HC Deb 03 April 1912 vol 36 cc1253-61

My apology for delaying the House at this hour is the very grave situation that has arisen and is likely to develop in the railway world. I am going to speak not only aw a Member of this House, but with a full sense of responsibility for the great organisation that I am connected with, of the action that may result unless this House, as represented by the Board of Trade, takes immediate steps to deal with the situation. During the discussion on the Minimum Wage Bill considerable capital was made on the other side of the House of what was termed the breaking of contracts on the part of the men in certain districts. In the case which I am going to submit to the House we allege a breaking of the contract on the part of the railway companies, and at a time when the whole industrial situation was likely to be affected by it. The House will remember that there was set up machinery in the railway service to, as far as possible, readjust differences between employers and employés, and while some of us were dissatisfied with that machinery, and a very large majority of the men decided that, rather than accept that machinery, they were prepared at Christmas to have had another railway strike, the efforts of myself and other officers of the organisation were directed to the maintenance of peace; and, in spite of the opposition of the men and the criticisms we were subjected to, and the hostile audiences we had to face from August to Christmas, some of us risked that hostility and risked our own personal popularity in the organisation in order to try if possible to avert a strike. Last Christmas we succeeded in doing so, and, having done so, we were at least justified in coming to this House and saying that we wanted this House, with the Board of Trade, to do its duty, and to see that the other party to this bargain faithfully carried out its obligation.

The history of this case, briefly, is as follows. In the recommendation of the Royal Commission, which was eventually accepted by the railway companies and the representatives of the men, it was set out that if any railway employés were desirous of setting up a scheme of conciliation they themselves had to sign petitions and present them to the railway companies for consideration. Let the House mark the point, that if the men themselves were desirous of accepting the principle of conciliation, that was the line of action they had to take. The Central London Railway men, who up to this case had never had a scheme of conciliation, were anxious for one, and in accordance with the recommendation of the Commission they set about getting their fellow workmen to sign petitions, not for improved conditions of service, but to ask the directors to put into operation the recommendation of the Royal Commission, and as to which the Board of Trade assured us that they would use their influence. Immediately a number of these men began to get petitions signed—and here I would say that so general was the feeling in favour of conciliation that they succeeded in obtaining 80 per cent. of the men's signatures—and the petitions were sent to the railway company, immediately on the receipt of these petitions, signed by 80 per cent. of the men, the general manager sent to the one who was most prominent among them and threatened him. His actual words were these: "He did not care a damn for Parliament; he was not going to have any conciliation scheme, and, if this man persisted in his action, then he would have to look out for himself."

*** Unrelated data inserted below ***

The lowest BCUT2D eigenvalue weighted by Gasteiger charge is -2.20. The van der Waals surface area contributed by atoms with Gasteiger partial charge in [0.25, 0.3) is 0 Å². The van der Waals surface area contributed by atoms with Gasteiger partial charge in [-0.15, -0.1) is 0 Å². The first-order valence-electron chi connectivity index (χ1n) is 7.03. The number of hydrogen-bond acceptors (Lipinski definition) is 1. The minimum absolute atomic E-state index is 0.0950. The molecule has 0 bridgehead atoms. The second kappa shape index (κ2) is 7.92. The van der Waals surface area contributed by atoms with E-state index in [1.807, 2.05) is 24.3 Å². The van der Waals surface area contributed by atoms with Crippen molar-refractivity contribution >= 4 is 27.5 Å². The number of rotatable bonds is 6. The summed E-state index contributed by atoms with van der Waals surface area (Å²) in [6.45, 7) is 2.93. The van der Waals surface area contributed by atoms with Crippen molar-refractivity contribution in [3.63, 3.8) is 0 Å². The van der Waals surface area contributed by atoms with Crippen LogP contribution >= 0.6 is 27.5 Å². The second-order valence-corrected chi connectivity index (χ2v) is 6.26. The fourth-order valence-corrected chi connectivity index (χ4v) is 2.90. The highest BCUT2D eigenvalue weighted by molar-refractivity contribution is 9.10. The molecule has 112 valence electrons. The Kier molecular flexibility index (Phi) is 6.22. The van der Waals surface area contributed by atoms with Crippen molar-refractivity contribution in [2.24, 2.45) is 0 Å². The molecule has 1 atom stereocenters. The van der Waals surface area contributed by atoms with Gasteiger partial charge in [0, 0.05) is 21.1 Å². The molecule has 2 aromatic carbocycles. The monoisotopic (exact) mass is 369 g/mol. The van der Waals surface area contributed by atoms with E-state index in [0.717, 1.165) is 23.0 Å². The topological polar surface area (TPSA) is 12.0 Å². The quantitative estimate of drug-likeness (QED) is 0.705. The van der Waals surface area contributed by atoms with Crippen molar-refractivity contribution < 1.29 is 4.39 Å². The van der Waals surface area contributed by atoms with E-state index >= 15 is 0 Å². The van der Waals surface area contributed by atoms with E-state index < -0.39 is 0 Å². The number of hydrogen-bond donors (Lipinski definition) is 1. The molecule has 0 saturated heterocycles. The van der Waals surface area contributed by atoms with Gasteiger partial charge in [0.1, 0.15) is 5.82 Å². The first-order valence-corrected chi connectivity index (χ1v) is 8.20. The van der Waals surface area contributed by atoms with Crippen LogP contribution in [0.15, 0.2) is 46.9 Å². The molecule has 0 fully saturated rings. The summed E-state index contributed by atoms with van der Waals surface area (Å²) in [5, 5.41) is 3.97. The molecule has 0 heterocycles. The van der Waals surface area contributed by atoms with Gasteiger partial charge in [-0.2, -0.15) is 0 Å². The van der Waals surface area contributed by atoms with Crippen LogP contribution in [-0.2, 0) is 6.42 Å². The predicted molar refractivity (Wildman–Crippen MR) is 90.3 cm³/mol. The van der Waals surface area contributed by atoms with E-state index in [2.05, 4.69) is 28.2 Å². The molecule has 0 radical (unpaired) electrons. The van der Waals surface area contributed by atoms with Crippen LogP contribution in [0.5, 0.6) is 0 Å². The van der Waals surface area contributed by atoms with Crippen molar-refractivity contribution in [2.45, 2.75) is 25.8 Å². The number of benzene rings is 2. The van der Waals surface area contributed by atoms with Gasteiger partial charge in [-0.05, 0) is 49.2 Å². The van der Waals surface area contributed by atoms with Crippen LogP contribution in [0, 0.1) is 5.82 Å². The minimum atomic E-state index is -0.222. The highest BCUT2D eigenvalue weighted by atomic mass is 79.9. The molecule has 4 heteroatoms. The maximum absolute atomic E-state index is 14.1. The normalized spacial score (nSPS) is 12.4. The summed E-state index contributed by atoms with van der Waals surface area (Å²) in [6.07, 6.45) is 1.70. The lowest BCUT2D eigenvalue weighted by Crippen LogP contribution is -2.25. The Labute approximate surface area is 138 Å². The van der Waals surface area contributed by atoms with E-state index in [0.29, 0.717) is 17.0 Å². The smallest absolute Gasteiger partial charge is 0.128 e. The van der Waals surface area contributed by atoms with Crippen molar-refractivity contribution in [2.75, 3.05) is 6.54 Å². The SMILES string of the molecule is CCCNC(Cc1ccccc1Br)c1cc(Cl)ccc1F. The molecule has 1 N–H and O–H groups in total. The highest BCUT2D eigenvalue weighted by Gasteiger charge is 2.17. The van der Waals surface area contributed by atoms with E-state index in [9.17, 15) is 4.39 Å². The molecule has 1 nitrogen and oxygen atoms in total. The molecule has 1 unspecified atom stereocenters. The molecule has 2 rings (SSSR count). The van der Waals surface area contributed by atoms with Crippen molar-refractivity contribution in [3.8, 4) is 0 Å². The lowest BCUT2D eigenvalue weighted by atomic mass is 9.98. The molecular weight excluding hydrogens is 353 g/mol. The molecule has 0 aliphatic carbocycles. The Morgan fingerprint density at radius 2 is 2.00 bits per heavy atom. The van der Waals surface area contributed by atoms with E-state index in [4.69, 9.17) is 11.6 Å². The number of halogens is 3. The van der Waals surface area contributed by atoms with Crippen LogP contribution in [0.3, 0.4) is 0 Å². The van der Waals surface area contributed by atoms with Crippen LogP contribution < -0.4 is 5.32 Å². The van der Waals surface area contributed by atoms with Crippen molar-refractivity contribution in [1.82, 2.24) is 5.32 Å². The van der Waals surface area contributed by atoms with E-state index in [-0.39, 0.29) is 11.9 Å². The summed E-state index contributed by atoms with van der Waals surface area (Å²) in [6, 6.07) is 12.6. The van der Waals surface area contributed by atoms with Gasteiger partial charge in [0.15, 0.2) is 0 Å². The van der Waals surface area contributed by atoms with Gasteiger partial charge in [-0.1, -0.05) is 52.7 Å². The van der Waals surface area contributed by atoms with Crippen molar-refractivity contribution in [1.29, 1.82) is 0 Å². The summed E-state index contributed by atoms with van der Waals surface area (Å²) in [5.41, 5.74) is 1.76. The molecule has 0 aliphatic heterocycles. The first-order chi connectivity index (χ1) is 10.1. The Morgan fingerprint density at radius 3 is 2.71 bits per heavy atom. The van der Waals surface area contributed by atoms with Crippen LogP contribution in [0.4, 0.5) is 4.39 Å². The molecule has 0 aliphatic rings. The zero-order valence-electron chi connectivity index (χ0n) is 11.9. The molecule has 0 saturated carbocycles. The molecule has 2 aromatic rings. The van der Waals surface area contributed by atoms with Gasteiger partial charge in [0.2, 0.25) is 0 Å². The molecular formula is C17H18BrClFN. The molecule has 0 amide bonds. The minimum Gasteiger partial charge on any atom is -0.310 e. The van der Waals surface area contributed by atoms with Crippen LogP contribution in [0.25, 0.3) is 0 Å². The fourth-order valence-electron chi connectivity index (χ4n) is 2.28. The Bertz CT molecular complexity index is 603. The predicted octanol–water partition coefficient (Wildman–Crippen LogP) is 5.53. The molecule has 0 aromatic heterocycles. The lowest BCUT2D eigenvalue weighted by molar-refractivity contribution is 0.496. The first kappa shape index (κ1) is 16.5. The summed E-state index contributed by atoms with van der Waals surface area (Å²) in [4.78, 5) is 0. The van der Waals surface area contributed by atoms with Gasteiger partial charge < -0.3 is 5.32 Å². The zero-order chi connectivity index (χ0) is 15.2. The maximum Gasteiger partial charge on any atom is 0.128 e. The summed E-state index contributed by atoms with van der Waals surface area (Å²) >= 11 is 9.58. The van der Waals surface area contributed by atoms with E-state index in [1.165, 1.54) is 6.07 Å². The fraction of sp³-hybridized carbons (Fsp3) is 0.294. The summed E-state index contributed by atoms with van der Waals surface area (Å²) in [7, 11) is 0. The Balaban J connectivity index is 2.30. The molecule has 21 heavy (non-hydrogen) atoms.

This was the statement made by the general manager to one of the men responsible for getting up these petitions. Unfortunately, I have not with me the date of this statement, but it was made since the last settlement, and that would be in February. At all events, the society itself sent to the company the petitions which brought forward this statement of the general manager to which I have just referred. But no action was taken at that stage, and let the House remember that. The general manager did not give effect to his statement at that stage; he simply called the man up and threatened him. But remarkable action followed. A counter petition was encouraged by the management, and the foreman himself obtained signatures to this counter petition. He practically asked the men to say that they did not want a Conciliation Board, after 80 per cent. of them had signed a petition in favour of it; the object being, of course, to play off one section of the men against the other. Incidentally the House should note that if the foreman himself tries to obtain the signature of a man that man is in a very difficult position, and it practically means intimidation. At all events, those were the circumstances prior to the coal strike. When it became known that the strike was inevitable the great trunk lines of this country issued notices to hundreds of thousands of their staffs—the Great Western, the Great Central, and other railway companies. We, as an organisation, recognising the difficulties that might arise by thousands of men being discharged when this coal dispute was taking place, recommended, through the Conciliation Boards to the railway companies, that instead of discharging any man the men would agree to forego their guaranteed week—that is, instead of the railway companies paying a week's wages when there was not a week's work for them, they would suspend that guaranteed week and agree to share the time equally. The result is that during the last five weeks we have had nearly 70,000 men working not more than two or three days per week and in a large number of instances getting no more than a pound per week, but they have cheerfully borne the loss so that no man should be dismissed, and so that everyone should share the small time there was for distribution.